Specifically Vague

The importance of cultural fit in recruitment

Google the words ‘hiring for cultural fit’ and you’ll be overwhelmed with results, about 1.18 million of them last time I checked. Recruiters and HR people talk about this stuff, a lot. I appreciate the desire to hire people who will ‘fit in around here’, and at the same time, the world of work needs its dissenting voices too, unless it is to become a whirlpool like hellhole of groupthink.

For cultural fit to have relevance, there needs to be clarity about the culture people are being hired to fit into. I stumbled upon this job vacancy yesterday, please take a minute to have a read through it…

“This is a great opportunity to partner with a demanding corporate audience of around 200 within an international head office environment. It’s a busy generalist role by nature, a key theme of it being the building of close relationships across a range of Directors and providing them with guidance and coaching through the full range of cyclical HR processes and in managing the subtleties of a range of performance and ER issues and any change agendas.

Candidates should possess really solid generalist HR experience developed within a sophisticated corporate environment where HR is used to partnering the business in an evolved HR model, ideally with exposure to matrix business structures. Above all you should possess the gravitas, maturity and resilience to work effectively with demanding senior business stakeholders, combined with a proactive and pragmatic approach that ensures effective, commercial on time delivery.”

Impressive huh? Demanding, international, close relationships, guidance, cyclical HR, change agendas, solid, sophisticated, matrix business structures, gravitas, maturity, resilience, demanding (again), proactive, pragmatic.

This job advert says everything and nothing. It is meaningfully meaningless, specifically vague, and people will be applying for this role. I posted the advert text onto Facebook yesterday; here are some of the excellent comments I received:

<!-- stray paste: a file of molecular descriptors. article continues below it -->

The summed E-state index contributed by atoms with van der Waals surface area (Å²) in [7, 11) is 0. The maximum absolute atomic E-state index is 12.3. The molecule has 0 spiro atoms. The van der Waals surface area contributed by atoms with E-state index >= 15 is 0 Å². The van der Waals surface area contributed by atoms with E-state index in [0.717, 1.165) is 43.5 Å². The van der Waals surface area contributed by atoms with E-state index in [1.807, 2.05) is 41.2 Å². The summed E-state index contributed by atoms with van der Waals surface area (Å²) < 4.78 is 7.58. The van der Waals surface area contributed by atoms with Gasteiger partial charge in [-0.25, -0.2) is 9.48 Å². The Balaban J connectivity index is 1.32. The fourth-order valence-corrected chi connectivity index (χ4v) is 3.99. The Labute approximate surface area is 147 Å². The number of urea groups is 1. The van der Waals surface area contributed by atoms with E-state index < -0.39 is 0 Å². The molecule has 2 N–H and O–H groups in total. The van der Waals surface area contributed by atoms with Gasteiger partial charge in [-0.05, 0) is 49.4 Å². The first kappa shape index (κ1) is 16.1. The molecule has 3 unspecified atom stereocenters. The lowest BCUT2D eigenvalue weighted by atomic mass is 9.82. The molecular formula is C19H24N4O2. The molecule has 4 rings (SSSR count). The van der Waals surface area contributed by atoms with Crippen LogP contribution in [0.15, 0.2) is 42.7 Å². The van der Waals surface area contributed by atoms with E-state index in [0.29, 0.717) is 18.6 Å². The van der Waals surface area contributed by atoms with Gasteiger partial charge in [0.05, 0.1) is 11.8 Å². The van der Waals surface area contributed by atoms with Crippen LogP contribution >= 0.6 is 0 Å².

It means that once you accept the job they can make you do anything they want. It’s fuzzy logic.

It would read like the role is to dig the directors out of the hole they keep on digging…

1915. Please join us in the trenches. It is a complete clusterfuck over here. We require someone to run messages to and from the incompetents. You will need experience acting as a human shield and serving as cannon fodder.

And companies wonder why they have people issues when this is the best they can do.

I’m not a huge fan of wasting people’s time – yet I am tempted to craft an application for the role which reflects back all the specifically vague buzzword junk contained in the job advert. If I do – I will let you know the outcome. In the meantime, if you are fortunate to be involved in the hiring process, please, do better than this. Unless the cultural fit you are looking for is total befuddlement, in which case, pour yourself a fresh cup of gravitas and get proactively pragmatic.

What do you do?

What do you do?

Before I ask this question out loud, I like to put on the voice of the Queen of England and ask it in my head. It is fun (yeah I need to get out a lot more) and you might like to try it.

I think “what do you do?” is a very interesting question. It is nearly always answered incorrectly. Here’s what usually happens:

Me: “Hello I’m Doug”

You: “Hello I’m Fran”

Me: “Pleased to meet you Fran. What do you do?”

Fran: “I’m a Senior Information Manager

Me: “And what do you do?”

And Fran repeats his or her previous answer.

I persist gently and in the end we have a great conversation and I find out what Fran does.

It interests me that when I ask folk this question they tell me their job title. And in a lot of cases – that means nothing to me, and it probably doesn’t mean much more to them and their colleagues.

Yes it’s a hackneyed tale – but I like the story about President Kennedy asking the dude with the broom, “What do you do?” Broom dude famously replies “I’m helping to put a man on the moon”.

I find it rather underwhelming that folk feel defined by their job title. By all means have one, but please don’t confuse it with what you do. Good folk consider and help to create a structure that recognises the what and the how that integrates with the title. That helps give people purpose.

So what am I doing? Currently I am helping people to make work better, one conversation at a time. Next week, I’ll be doing something slightly different.

What do you do?